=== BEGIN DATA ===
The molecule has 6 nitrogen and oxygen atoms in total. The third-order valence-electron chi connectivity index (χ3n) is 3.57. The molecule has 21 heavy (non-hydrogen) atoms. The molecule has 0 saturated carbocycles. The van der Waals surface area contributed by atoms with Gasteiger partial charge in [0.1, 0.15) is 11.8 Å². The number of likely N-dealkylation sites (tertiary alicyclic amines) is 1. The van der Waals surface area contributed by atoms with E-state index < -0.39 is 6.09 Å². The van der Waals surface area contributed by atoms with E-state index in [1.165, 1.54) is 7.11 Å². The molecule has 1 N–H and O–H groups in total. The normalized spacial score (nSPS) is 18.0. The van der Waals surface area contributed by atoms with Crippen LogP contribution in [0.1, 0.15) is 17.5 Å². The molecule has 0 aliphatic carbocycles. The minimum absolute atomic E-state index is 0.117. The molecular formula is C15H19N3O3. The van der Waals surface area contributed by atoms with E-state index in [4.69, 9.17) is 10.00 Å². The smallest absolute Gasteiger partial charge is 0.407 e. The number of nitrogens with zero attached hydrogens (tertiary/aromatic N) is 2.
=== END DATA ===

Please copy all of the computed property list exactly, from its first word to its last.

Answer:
The molecule has 6 nitrogen and oxygen atoms in total. The third-order valence-electron chi connectivity index (χ3n) is 3.57. The molecule has 21 heavy (non-hydrogen) atoms. The molecule has 0 saturated carbocycles. The van der Waals surface area contributed by atoms with Gasteiger partial charge in [0.1, 0.15) is 11.8 Å². The number of likely N-dealkylation sites (tertiary alicyclic amines) is 1. The van der Waals surface area contributed by atoms with E-state index < -0.39 is 6.09 Å². The van der Waals surface area contributed by atoms with E-state index in [1.165, 1.54) is 7.11 Å². The molecule has 1 N–H and O–H groups in total. The normalized spacial score (nSPS) is 18.0. The van der Waals surface area contributed by atoms with Crippen LogP contribution in [0.1, 0.15) is 17.5 Å². The molecule has 0 aliphatic carbocycles. The minimum absolute atomic E-state index is 0.117. The molecular formula is C15H19N3O3. The van der Waals surface area contributed by atoms with E-state index in [4.69, 9.17) is 10.00 Å². The smallest absolute Gasteiger partial charge is 0.407 e. The number of nitrogens with zero attached hydrogens (tertiary/aromatic N) is 2.